Latinos are the largest and fastest-growing minority in the USA. In 2015, 17.6% of the population (56.6 million people) were identified as Hispanic or Latino,1 and by 2060, this proportion is estimated to increase to 28.6%.2 US-born Latinos outnumber foreign-born Latinos in most states with the exception of the District of Columbia and Maryland3, 4, and around 11 million Latino immigrants in the USA are undocumented.5 Immigration trends have changed in recent years, with an unprecedented number of people coming from Honduras, El Salvador, and Guatemala, a region known as Central America’s Northern Triangle (NT), shifting the social fabric of some communities that are traditionally mostly comprised of individuals of Mexican descent and forming new ones.6,7,8 Latino immigrants have traditionally moved to border states or regions with large well-established Latino communities and strong social support networks for newly arrived populations. In the last two decades, however, the influx of Latino immigrants has expanded to non-traditional areas, such as Baltimore City, where the Latino population increased 135% between 2000 and 2010.9 According to the Maryland Department of Health and Mental Hygiene, in 2013 around 40% of the Latino population in Maryland was from the NT.10 Immigrant communities in emergent settlement areas like Baltimore face challenges due to a lack of social support and culturally and linguistically competent services that are more accessible in traditional Latino destinations.

Migration is a process that involves several stressors.11 Undocumented immigrants are particularly vulnerable since they face unique risks and exposure to traumatic experiences before, during, and after migrating that put them at high risk of mental health distress.12,13,14,15 The NT countries have among the highest social inequality rates in the Western Hemisphere and homicide rates in the world6, 16 In 2012, all three NT countries had among the top 5 highest murder rates in the world,6 and hundreds of thousands have fled the increasing violence in the area by migrating north, either to Mexico or the USA. In addition, the journey through Mexico is particularly risky for Central American migrants.15, 17 A high proportion suffer unintentional injuries and various forms of violence, such as theft, extortion, mugging, kidnapping, trafficking, and sexual abuse perpetrated by Mexican gangs and federal officials that take advantage of their vulnerable status.15, 17, 18 Once in the USA, immigrants face additional stressors related to their documentation status, language and cultural barriers, fear of family separation, discrimination, and limited access to healthcare and public services.19, 20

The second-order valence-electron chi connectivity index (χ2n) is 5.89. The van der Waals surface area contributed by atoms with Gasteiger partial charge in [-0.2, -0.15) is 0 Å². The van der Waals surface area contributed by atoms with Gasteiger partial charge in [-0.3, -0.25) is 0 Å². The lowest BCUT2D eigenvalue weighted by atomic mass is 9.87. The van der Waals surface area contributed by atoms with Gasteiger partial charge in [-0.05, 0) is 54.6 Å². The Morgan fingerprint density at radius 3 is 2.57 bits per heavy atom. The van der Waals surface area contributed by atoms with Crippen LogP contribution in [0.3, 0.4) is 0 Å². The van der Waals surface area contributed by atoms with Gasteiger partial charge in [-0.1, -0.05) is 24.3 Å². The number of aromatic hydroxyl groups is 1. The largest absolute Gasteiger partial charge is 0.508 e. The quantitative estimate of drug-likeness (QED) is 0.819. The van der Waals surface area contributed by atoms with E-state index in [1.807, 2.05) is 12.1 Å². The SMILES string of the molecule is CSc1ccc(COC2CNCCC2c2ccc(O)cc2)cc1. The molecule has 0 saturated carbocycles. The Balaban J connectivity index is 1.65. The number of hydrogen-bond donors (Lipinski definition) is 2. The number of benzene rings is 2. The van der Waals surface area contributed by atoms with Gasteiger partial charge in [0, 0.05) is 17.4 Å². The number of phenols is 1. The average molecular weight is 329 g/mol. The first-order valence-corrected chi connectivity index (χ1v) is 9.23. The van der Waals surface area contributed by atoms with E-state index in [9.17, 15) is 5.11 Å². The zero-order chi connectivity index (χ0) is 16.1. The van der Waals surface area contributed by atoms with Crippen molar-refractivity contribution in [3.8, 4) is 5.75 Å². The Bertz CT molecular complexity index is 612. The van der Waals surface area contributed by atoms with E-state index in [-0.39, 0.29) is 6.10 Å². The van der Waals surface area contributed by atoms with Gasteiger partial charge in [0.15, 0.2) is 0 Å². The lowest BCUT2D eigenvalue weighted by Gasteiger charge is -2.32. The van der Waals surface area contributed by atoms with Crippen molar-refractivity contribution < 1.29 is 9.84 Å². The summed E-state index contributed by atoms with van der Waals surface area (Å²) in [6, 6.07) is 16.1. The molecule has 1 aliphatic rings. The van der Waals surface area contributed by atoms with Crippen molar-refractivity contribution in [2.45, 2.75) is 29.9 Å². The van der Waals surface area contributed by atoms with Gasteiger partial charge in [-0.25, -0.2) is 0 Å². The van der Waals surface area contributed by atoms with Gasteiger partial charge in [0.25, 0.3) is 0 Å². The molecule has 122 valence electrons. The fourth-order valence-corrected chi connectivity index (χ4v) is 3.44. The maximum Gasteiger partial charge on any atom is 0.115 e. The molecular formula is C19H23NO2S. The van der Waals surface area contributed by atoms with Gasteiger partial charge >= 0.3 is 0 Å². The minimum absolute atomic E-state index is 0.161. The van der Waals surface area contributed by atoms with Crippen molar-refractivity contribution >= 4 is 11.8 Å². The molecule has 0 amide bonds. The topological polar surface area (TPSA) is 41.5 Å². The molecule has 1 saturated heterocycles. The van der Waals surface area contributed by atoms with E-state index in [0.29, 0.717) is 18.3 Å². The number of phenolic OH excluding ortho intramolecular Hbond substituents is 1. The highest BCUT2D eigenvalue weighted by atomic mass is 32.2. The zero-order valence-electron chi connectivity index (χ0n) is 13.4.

Despite these challenges, some evidence indicates that Latin American immigrants living in the USA have better overall health than US-born Latinos and non-Latino Whites.21 A study that analyzed data from a national representative survey found that Mexican immigrants had a lower lifetime risk of developing mental disorders compared to US-born Latinos and non-Latinos.22 This phenomenon has been described as the “Hispanic paradox,”21 which is often attributed to either a “healthy migrant effect,”23 in which migration itself requires a physical and mental level of fitness and is a self-selecting process or that coping skills inherent to Latino culture such as positive reframing and religion may be protective factors against stress and mental health problems.24 Some researchers, however, have argued that aggregating Latinos into one group might hinder the identification of specific vulnerabilities and protective factors among subgroups.11 It has been reported, for example, that health among Latinos varies based on country of origin, specific mental health disorder, time living in the USA, and other socioeconomic variables.25

Assessing mental health among this population is highly relevant in today’s sociopolitical climate, given recent changes to border control, refugee, and immigration policies that may impact the experience of new Latino immigrants to the USA. In addition, older studies do not reflect the impact on the mental health of immigrants related to changes in immigration policy over the last two decades, starting with the Bush administration (2001–2008) deporting 2 million immigrants, continued by the Obama administration deporting 3 million immigrants (2009–2016),26 and followed by increasing anti-immigrant rhetoric and the zero-tolerance policy of the Trump Administration.27 Migrants, including families with children, facing violence and extortion continue to migrate to the USA in hopes of receiving asylum protection.28 However, the Department of Justice has been asked to prosecute “all adult aliens apprehended crossing the border illegally, with no exception for asylum seekers or those with minor children.”27 The deleterious impact of these policies on the mental health of immigrants is beginning to be documented in the literature.29 For example, recent studies indicate that Latina mothers have reported high rates of anxiety, stress, and depressive symptoms caused by different stressors such as persecution, physical and sexual abuse, extortion, and separation from their children.30, 31